Olecranon screw traction is a useful technique for fractures that are not amenable to closed reduction and K-wire fixation.
In emerging healthcare settings, this may be a useful technique for severely displaced 13-M/3.1 III, 13-M/3.1 IV, 13-M/3.2 III and 13-M/3.2 IV fractures.
Indications for this technique are rare in settings where operating facilities, image intensification and the requisite specialist skills are readily available.
Manipulation of a displaced fracture in a child is painful and is very difficult with awake-sedation techniques. General anesthesia is therefore required for insertion of the olecranon screw and arrangement of the traction system.
Equipment check list:
- Olecranon wing screw (if available), or a bent Schanz screw (3.0/4.0 mm), or large cancellous screw
- Sterile skin preparation
- # 15 blade
- Hand drill or T-handle chuck
Note: A large cancellous screw with a short thread can be inserted to the thread depth and then a traction loop fashioned around the neck of the screw for attachment of the cord.
The patient is positioned
The skin is painted with antiseptic and draped with sterile towels exposing the elbow.
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The following structures are identified and can be marked with a skin marker pen:
- Tip of the olecranon
- Subcutaneous surface of the proximal ulna
- Medial humeral epicondyle
- Lateral humeral epicondyle
- Radial head
Note: In a swollen elbow the anatomical landmarks may be difficult to palpate and x-ray control of the proposed entry track may be used.
A stab incision is made directly over the subcutaneous proximal ulna directly opposite the tip of the coronoid process. Palpating the radial head may help to identify the level of the coronoid process.
Insertion of screw
The tip of the olecranon screw, or self-drilling Schanz screw, is placed directly onto the bone.
The screw is advanced by hand until the resistance of the anterior cortex is felt. In the case of a cancellous screw, the most proximal thread turn should not be buried underneath the skin.
If an olecranon wing screw is used, the screw is turned until the wings are oriented directly medial to lateral.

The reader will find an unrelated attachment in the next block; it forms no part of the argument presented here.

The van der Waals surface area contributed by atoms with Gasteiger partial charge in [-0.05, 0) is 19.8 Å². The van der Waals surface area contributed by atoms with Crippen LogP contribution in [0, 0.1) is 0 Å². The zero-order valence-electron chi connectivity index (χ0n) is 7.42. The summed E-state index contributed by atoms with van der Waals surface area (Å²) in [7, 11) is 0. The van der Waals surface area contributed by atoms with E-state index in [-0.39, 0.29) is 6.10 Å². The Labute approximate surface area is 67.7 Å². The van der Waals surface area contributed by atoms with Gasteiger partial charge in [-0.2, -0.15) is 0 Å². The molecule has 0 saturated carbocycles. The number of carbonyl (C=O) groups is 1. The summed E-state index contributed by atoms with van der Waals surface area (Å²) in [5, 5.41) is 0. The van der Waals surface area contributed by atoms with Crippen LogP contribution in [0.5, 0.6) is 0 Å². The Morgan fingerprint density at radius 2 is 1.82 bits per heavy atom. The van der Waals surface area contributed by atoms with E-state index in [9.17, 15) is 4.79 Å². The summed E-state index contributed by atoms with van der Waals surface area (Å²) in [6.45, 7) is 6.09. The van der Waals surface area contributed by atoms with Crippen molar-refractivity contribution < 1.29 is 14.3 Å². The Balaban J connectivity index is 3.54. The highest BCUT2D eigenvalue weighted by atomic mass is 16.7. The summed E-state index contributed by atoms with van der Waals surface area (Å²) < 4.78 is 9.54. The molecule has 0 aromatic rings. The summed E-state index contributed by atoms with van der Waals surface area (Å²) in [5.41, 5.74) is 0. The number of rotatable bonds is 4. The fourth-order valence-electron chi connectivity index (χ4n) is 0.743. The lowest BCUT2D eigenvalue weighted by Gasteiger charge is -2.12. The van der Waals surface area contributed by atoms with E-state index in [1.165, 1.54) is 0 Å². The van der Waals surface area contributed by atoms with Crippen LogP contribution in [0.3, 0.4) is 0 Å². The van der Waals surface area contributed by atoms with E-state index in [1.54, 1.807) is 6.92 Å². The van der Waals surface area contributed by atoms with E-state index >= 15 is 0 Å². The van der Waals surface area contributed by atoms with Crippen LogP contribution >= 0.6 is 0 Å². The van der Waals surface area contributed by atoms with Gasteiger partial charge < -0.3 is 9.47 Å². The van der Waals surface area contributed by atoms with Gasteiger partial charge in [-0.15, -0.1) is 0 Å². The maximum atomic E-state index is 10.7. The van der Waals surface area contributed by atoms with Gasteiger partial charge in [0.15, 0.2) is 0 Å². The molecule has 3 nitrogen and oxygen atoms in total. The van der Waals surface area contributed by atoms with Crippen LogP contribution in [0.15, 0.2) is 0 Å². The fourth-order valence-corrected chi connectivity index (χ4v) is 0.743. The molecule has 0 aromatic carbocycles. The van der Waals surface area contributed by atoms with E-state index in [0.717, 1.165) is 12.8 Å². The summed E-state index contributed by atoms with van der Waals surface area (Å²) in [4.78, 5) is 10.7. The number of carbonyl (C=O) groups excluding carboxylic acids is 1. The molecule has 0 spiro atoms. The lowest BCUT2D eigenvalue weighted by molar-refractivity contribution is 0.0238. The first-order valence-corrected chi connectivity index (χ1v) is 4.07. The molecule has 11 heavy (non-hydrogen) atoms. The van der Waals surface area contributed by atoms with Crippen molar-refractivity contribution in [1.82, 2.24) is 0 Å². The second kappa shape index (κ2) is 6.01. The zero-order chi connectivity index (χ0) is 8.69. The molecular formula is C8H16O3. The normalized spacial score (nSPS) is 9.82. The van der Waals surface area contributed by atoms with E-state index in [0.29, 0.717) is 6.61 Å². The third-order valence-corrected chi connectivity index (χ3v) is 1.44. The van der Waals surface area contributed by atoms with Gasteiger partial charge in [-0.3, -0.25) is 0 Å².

Soft tissue reduction
As a preliminary reduction of the fracture, the soft tissue shortening and soft tissue reduction need to be addressed.
A careful inspection of the soft tissues is performed to look for:
- The degree of swelling
- The position of the humeral shaft relative to the muscles (ie, buttonholed anteriorly)
- Tethering of the dermis over the humeral shaft (pucker sign)
The goal of the reduction maneuver is to disengage the humeral shaft from the muscles and skin, allowing accurate reduction of the bony fragments.
A palpable soft tissue reduction will often be felt during the application of traction.
The pucker sign, if present, will visibly reduce with successful traction.
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closed reduction of supracondylar fractures
Pearl: If the muscle is stuck despite traction, a milking maneuver can be attempted.
Starting proximally at the humeral head, the brachialis muscle is gently and repeatedly "milked" distally and anteriorly in order to liberate the soft tissues from around the protruding proximal fragment.
Once the soft tissue reduction is completed, positional control will be achieved during the traction phase.
Primary traction is applied directly to the olecranon screw starting with 2.5 kg until the scapula is just lifted off the bed.
A cloth sling can be used to support the forearm for reasons of comfort, but is rarely necessary.
If necessary a valgus force can be produced by moving the attachment point of the traction rope medially on the olecranon implant or Schanz pin. This is useful in preventing a varus malunion.
It is unusual to position the cord on the lateral side to produce a varus force, as this may result in varus malunion.
Healing in neutral or in a small amount of valgus is cosmetically acceptable.
In practice overhead olecranon traction results in a pronated forearm, which tends to tilt the fragment out of varus malposition.
As swelling reduces and comfort improves, the position can be adjusted as needed during the first 4-5 days of traction.
Alignment of the fracture can be assessed by visual inspection, and portable plain x-rays.
Modest amounts of residual translation or rotation still allow good cosmetic and functional results.
A varus position should be avoided, as this can be a common source of poor cosmesis and patient's and parents' dissatisfaction.
After 10-14 days, when nontender fracture callus is palpable, the traction screw is removed, usually under light sedation.
The injured arm is then placed in a splint or cast with the elbow at 90° flexion for two more weeks.
Some surgeons will use a simple collar and cuff at this stage, especially in the younger child
Note: In any case of elbow immobilization by plaster cast, careful observation of the neurovascular situation is essential both in the hospital and at home.
It is important to provide parents/carers with the following additional information:
- The warning signs of compartment syndrome, circulatory problems and neurological deterioration
- Hospital telephone number
- Information brochure